What Are the Symptoms of Type 1 Diabetes in Children?

It all happens so suddenly. Out of nowhere, your child is thirsty, fatigued, and losing weight. It may be that your child has developed type 1 diabetes.

Learn the symptoms of type 1 diabetes in children so you know when to seek medical help.

What Is Type 1 Diabetes?

Type 1 diabetes is an autoimmune disorder. The immune system unexpectedly attacks special cells in the pancreas called islet cells. These are the cells responsible for producing insulin.

Insulin plays an important role in our health and well-being. This hormone allows us to get the energy we need from the food we eat. It allows our cells to get the glucose, or blood sugar, they need to function properly.

Doctors used to call type 1 diabetes “juvenile” diabetes because it usually started during childhood. Doctors now understand that type 1 diabetes can occur in people of any age.

According to the American Diabetes Association, nearly 1.9 million Americans have type 1 diabetes. That number includes approximately 244,000 children and adolescents.

Researchers don’t fully understand what causes type 1 diabetes. There’s some evidence that there’s a genetic component. But unlike type 2 diabetes, the underlying cause does not seem to be lifestyle factors like diet or exercise.

Type 1 diabetes can develop even in very young children. That’s why it’s so important to recognize the symptoms as early as possible.

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Common Symptoms of Type 1 Diabetes in Children

The symptoms of Type 1 diabetes are similar no matter your age. But it may be harder to recognize these symptoms in infants or young children. After all, they may not be able to tell you how they are feeling.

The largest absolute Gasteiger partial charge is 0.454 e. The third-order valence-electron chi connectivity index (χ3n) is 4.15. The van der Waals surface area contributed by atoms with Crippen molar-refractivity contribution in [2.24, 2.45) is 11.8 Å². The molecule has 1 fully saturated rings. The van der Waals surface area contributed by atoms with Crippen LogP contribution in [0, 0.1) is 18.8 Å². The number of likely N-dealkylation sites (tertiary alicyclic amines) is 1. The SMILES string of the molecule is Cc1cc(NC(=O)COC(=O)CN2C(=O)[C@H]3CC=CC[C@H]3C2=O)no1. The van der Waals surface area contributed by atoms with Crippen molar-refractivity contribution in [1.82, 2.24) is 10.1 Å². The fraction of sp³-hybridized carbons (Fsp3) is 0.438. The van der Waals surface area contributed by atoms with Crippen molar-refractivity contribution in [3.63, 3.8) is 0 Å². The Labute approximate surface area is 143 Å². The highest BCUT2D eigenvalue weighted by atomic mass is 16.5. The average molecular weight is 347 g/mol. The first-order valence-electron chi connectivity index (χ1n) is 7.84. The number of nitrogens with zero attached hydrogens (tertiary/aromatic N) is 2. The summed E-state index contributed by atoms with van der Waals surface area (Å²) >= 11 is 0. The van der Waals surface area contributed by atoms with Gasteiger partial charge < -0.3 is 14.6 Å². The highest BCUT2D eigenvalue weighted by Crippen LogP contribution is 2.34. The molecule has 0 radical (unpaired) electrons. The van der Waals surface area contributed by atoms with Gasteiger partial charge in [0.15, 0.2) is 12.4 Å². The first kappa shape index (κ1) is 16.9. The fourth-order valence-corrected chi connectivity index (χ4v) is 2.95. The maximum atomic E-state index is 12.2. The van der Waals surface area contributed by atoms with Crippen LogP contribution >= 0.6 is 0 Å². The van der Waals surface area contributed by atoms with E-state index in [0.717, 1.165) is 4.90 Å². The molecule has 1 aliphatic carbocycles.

Some of the most common symptoms of type 1 diabetes in children include:

  • Sudden or unexpected weight loss.
  • Increased appetite.
  • Fatigue or lack of energy.
  • Itchy or dry skin.
  • Ongoing intense thirst.
  • Frequent and increased urination.
  • Dry mouth.
  • Yeast infections.
  • Fruity-smelling breath.
  • Heavy or difficulty breathing.
  • Changes in vision.
  • Odd behavior, almost like acting drunk.

Increased thirst is often the first noticeable symptoms. Parents can see the increase in wet diapers or trips to the bathroom. Fatigue and weight loss are fairly noticeable as well.

It’s important to pay attention to patterns with these symptoms as well. For example, even when they drink more fluids, children with type 1 diabetes will still have a dry mouth and itchy skin. That’s because their bodies can’t retain fluid when cells don’t have enough insulin.

Similarly, children may be eating a lot more but are still losing weight. That’s because their bodies can’t get energy from the food they eat without insulin.

If your child is experiencing any of these symptoms, it’s time to make an appointment with your child’s doctor. They can test your child for diabetes — and can determine whether it is type 1 diabetes.

How Do Doctors Test for Type 1 Diabetes in Children?

If your child’s doctor suspects diabetes, they’ll start by giving your child a urine test to check for glucose in the urine. They’ll also take a drop of blood from their finger to measure the amount of glucose in the blood.

Initial diabetes screening tests